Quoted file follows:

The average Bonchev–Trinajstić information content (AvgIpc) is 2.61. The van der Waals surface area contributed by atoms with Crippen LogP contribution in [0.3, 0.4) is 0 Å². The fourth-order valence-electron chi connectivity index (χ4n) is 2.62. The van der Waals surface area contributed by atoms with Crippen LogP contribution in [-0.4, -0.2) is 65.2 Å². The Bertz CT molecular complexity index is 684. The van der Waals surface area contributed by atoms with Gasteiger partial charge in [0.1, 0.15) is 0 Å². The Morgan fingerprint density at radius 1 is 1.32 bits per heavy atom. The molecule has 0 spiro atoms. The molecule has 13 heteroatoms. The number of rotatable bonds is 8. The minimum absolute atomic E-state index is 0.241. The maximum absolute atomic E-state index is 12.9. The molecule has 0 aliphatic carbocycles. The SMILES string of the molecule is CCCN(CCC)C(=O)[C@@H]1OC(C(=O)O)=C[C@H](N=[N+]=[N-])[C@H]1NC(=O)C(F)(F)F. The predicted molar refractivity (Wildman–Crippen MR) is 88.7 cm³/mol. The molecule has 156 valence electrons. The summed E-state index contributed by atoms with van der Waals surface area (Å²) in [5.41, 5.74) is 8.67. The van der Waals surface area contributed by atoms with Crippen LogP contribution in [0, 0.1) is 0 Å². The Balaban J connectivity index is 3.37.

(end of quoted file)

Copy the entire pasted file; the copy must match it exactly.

The average Bonchev–Trinajstić information content (AvgIpc) is 2.61. The van der Waals surface area contributed by atoms with Crippen LogP contribution in [0.3, 0.4) is 0 Å². The fourth-order valence-electron chi connectivity index (χ4n) is 2.62. The van der Waals surface area contributed by atoms with Crippen LogP contribution in [-0.4, -0.2) is 65.2 Å². The Bertz CT molecular complexity index is 684. The van der Waals surface area contributed by atoms with Gasteiger partial charge in [0.1, 0.15) is 0 Å². The Morgan fingerprint density at radius 1 is 1.32 bits per heavy atom. The molecule has 0 spiro atoms. The molecule has 13 heteroatoms. The number of rotatable bonds is 8. The minimum absolute atomic E-state index is 0.241. The maximum absolute atomic E-state index is 12.9. The molecule has 0 aliphatic carbocycles. The SMILES string of the molecule is CCCN(CCC)C(=O)[C@@H]1OC(C(=O)O)=C[C@H](N=[N+]=[N-])[C@H]1NC(=O)C(F)(F)F. The predicted molar refractivity (Wildman–Crippen MR) is 88.7 cm³/mol. The molecule has 156 valence electrons. The summed E-state index contributed by atoms with van der Waals surface area (Å²) in [5.41, 5.74) is 8.67. The van der Waals surface area contributed by atoms with Crippen LogP contribution in [0, 0.1) is 0 Å². The Balaban J connectivity index is 3.37.